The Unwritten "Law of You"

The Internet is a lawless frontier. Like the days of the Wild, Wild West, it is slow to establish any kind of order. There are now more webpages in the world than human beings. This uncontrolled binary overpopulation can leave newcomer Netrepreneurs dazed and confused as they attempt to tackle the fundamental question: "how can I even begin to compete in this new world forum?."

They KNOW they must or be left in the RealWorld dust. They simply have to follow the world where the world is starting to shop - the Internet. Especially the business-to- business sector, where current global online sales of $60,000,000.00 are expected to topple the 450 Billion mark in 3 years. But take heart, consumers will quickly follow as the first truly computer literate generation heads out the college doors to begin the shop-from-the-comfort-of-your-home trend, and, hopefully teach mom and dad, grandma and grandpa, and definitely their children that the Net is a relatively safe and obviously convenient place to purchase the goods and services we all require.

With that said, common sense dictates that the same set of business laws apply to CyberBusiness as do Mainstreet U.S.A. Although theoretically true, the Net can feel like an awesome, featureless, faceless landscape whose foundation is but countless trillions of zero's and one's. A lonely place, with an overabundance of mediocrity. And sadly to say, a disproportionate share over it's RealWorld business brethren of sham, scam and flim-flam artists.

Lo and behold, there is an Unwritten Law that when applied to common sense marketing and basic webdesign applications can make you shine like a beacon in this formidable universe. It is the "Law of You". As master of your corner of Cyberspace, you have the power to separate your website (your business) from the rest of the madding crowd. How? The answer is as simple as it is "big". Let me explain.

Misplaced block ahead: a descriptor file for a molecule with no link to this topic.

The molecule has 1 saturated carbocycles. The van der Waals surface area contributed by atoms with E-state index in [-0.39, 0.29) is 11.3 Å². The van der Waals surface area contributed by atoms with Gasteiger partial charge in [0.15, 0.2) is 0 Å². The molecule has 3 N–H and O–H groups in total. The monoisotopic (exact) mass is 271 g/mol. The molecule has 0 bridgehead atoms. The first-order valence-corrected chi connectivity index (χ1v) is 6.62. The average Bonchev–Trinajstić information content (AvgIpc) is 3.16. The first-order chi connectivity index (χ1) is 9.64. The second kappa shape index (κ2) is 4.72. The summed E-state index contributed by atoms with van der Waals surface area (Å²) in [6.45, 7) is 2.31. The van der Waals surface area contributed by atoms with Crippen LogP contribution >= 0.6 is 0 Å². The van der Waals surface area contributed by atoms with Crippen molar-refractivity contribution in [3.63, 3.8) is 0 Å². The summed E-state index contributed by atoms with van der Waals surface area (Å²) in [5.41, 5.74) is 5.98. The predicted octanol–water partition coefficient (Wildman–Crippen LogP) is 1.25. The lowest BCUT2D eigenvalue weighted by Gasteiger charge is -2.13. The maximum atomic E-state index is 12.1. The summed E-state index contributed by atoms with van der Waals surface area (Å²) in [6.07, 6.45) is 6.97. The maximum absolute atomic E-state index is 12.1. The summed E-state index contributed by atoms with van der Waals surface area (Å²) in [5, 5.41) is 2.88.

I have done enough surfing in my researching efforts for my business to learn that there are 3 kinds of websites. Those that don't say much of anything. Those that speak at you. Those that speak "to" you.

The latter group is few and far between in this ocean of bytes but they reach out and touch you like an old friend recounting childhood stories. They speak your language from the get-go, like a familiar song. You get a distinct sense of the website author/owner and with that comes an almost instant feeling of security and trust. An ongoing national insurance companies jingle, which we all can sing by rote - "Like a Good Neighbor..." comes to mind. Why is it that certain business websites can create this "these-are-good-guys" feeling? Simple. They project the personality of the business owner, or, YOU.

I typically wonder who is behind a certain website that piques my interest. Did the owner care about how he presented this to me? Does he/she seem like a caring person, someone I would really like to do business with? What is his/her personality like? Sometimes I go to the extreme and guess if its' creator is a man or woman, younger or older, and would this person be the kind of person I could be friends with?

We have the business affiliations in The Hallway mainly because this "good-guys" feeling happened to us. Be it in an email letter, business presentation or company website, we chose our partners based on the personalities they "originally" portrayed to us. Of course, other critical factors entered into our decisions, however, if we didn't get the "warm and fuzzies" along with the feeling that these companies offered great products/valuable services and, had all their business ducks in a row, well we simply would not be featuring them here. We chose partners that reflected our core business beliefs and basic personal philosophies.

This "sense of personality" is key if your intention is to not only sell on the Internet, but keep selling. It is the Unwritten Law of You. As there are no hard and fast rules for this Law because businesses/websites vary greatly, the overall objective is to put as much of "you" in your online presentations as you can. Make people feel they are dealing with you face-to-face and not a million miles away in the dark of CyberSpace. Project the same friendliness you would afford them if they were standing right there at your counter or having coffee in your office. Speak to them in your website as you would on the street. Don't just display your product pics and descrips and hope they buy. Converse with them, project that warmth, make them feel like you're that "Good Neighbor". And "you will be there" come thick or thin because they are your customer. Be a person instead of a website. Sell yourself, not just your products.

Follow the good advice you get here in The Hallway (come back often because we're always adding more) and elsewhere and apply my Unwritten Law and you will see results that will surely knock your cybersocks off!

Written by Rick Beneteau.
(c)1998 NetProfit 2020 Inc., Marietta, GA